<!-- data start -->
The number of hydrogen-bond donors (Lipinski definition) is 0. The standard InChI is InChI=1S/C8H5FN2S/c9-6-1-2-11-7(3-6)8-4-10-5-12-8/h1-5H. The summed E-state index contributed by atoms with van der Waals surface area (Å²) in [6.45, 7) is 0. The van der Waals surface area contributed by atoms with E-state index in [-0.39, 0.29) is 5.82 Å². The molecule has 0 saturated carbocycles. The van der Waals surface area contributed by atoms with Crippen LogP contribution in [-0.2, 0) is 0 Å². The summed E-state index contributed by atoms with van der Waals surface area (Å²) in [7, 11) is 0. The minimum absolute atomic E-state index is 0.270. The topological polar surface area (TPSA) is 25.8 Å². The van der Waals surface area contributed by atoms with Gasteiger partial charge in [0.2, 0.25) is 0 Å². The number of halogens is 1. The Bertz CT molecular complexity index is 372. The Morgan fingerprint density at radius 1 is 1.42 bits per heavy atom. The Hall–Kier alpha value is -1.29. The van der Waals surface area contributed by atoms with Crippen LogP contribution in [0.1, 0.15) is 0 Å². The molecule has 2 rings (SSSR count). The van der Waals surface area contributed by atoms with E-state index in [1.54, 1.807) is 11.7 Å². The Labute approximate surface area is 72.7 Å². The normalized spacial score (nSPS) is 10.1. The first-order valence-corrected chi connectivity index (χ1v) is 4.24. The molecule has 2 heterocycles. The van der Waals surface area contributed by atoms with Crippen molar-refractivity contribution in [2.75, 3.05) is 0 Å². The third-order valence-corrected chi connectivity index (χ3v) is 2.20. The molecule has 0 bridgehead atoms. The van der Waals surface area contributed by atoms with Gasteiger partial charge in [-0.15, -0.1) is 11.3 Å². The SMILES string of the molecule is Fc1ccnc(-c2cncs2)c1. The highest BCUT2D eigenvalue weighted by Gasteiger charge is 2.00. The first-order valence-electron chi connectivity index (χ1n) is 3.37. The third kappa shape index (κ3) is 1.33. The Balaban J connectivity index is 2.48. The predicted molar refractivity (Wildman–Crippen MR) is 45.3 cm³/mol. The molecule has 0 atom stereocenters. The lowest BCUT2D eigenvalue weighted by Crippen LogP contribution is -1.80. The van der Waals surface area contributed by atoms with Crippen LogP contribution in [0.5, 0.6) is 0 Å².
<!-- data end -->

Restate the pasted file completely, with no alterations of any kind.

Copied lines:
The number of hydrogen-bond donors (Lipinski definition) is 0. The standard InChI is InChI=1S/C8H5FN2S/c9-6-1-2-11-7(3-6)8-4-10-5-12-8/h1-5H. The summed E-state index contributed by atoms with van der Waals surface area (Å²) in [6.45, 7) is 0. The van der Waals surface area contributed by atoms with E-state index in [-0.39, 0.29) is 5.82 Å². The molecule has 0 saturated carbocycles. The van der Waals surface area contributed by atoms with Crippen LogP contribution in [-0.2, 0) is 0 Å². The summed E-state index contributed by atoms with van der Waals surface area (Å²) in [7, 11) is 0. The minimum absolute atomic E-state index is 0.270. The topological polar surface area (TPSA) is 25.8 Å². The van der Waals surface area contributed by atoms with Gasteiger partial charge in [0.2, 0.25) is 0 Å². The number of halogens is 1. The Bertz CT molecular complexity index is 372. The Morgan fingerprint density at radius 1 is 1.42 bits per heavy atom. The Hall–Kier alpha value is -1.29. The van der Waals surface area contributed by atoms with Crippen LogP contribution in [0.1, 0.15) is 0 Å². The molecule has 2 rings (SSSR count). The van der Waals surface area contributed by atoms with E-state index in [1.54, 1.807) is 11.7 Å². The Labute approximate surface area is 72.7 Å². The normalized spacial score (nSPS) is 10.1. The first-order valence-corrected chi connectivity index (χ1v) is 4.24. The molecule has 2 heterocycles. The van der Waals surface area contributed by atoms with Crippen molar-refractivity contribution in [2.75, 3.05) is 0 Å². The third-order valence-corrected chi connectivity index (χ3v) is 2.20. The molecule has 0 bridgehead atoms. The van der Waals surface area contributed by atoms with Gasteiger partial charge in [-0.15, -0.1) is 11.3 Å². The SMILES string of the molecule is Fc1ccnc(-c2cncs2)c1. The highest BCUT2D eigenvalue weighted by Gasteiger charge is 2.00. The first-order valence-electron chi connectivity index (χ1n) is 3.37. The third kappa shape index (κ3) is 1.33. The Balaban J connectivity index is 2.48. The predicted molar refractivity (Wildman–Crippen MR) is 45.3 cm³/mol. The molecule has 0 atom stereocenters. The lowest BCUT2D eigenvalue weighted by Crippen LogP contribution is -1.80. The van der Waals surface area contributed by atoms with Crippen LogP contribution in [0.5, 0.6) is 0 Å².